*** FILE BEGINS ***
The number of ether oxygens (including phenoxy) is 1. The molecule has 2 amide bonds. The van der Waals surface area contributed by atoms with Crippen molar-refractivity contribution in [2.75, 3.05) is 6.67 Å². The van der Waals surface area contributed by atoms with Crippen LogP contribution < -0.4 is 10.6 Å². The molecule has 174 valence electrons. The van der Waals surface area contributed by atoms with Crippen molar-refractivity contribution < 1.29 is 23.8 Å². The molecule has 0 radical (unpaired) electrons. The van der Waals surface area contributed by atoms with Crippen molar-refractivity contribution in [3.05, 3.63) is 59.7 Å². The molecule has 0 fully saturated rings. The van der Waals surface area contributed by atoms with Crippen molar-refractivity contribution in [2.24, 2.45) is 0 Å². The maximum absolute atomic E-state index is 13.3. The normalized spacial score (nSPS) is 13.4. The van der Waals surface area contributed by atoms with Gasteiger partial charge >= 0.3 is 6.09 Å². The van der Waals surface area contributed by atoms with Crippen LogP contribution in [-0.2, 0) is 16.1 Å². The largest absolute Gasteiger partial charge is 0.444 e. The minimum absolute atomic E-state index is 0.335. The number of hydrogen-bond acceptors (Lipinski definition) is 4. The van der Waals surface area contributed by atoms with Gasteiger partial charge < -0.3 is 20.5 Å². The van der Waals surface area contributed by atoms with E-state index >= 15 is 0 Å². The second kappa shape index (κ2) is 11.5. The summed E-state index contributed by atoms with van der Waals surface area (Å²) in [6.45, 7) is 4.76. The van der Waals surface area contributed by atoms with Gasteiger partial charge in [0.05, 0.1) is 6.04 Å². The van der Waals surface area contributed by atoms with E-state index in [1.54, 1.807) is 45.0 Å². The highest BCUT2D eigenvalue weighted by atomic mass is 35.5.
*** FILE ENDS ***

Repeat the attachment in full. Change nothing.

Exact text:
The number of ether oxygens (including phenoxy) is 1. The molecule has 2 amide bonds. The van der Waals surface area contributed by atoms with Crippen molar-refractivity contribution in [2.75, 3.05) is 6.67 Å². The van der Waals surface area contributed by atoms with Crippen LogP contribution < -0.4 is 10.6 Å². The molecule has 174 valence electrons. The van der Waals surface area contributed by atoms with Crippen molar-refractivity contribution < 1.29 is 23.8 Å². The molecule has 0 radical (unpaired) electrons. The van der Waals surface area contributed by atoms with Crippen molar-refractivity contribution in [3.05, 3.63) is 59.7 Å². The molecule has 0 fully saturated rings. The van der Waals surface area contributed by atoms with Crippen molar-refractivity contribution in [2.24, 2.45) is 0 Å². The maximum absolute atomic E-state index is 13.3. The normalized spacial score (nSPS) is 13.4. The van der Waals surface area contributed by atoms with Gasteiger partial charge >= 0.3 is 6.09 Å². The van der Waals surface area contributed by atoms with Crippen LogP contribution in [-0.2, 0) is 16.1 Å². The largest absolute Gasteiger partial charge is 0.444 e. The minimum absolute atomic E-state index is 0.335. The number of hydrogen-bond acceptors (Lipinski definition) is 4. The van der Waals surface area contributed by atoms with Gasteiger partial charge < -0.3 is 20.5 Å². The van der Waals surface area contributed by atoms with E-state index >= 15 is 0 Å². The second kappa shape index (κ2) is 11.5. The summed E-state index contributed by atoms with van der Waals surface area (Å²) in [6.45, 7) is 4.76. The van der Waals surface area contributed by atoms with Gasteiger partial charge in [0.05, 0.1) is 6.04 Å². The van der Waals surface area contributed by atoms with E-state index in [1.54, 1.807) is 45.0 Å². The highest BCUT2D eigenvalue weighted by atomic mass is 35.5.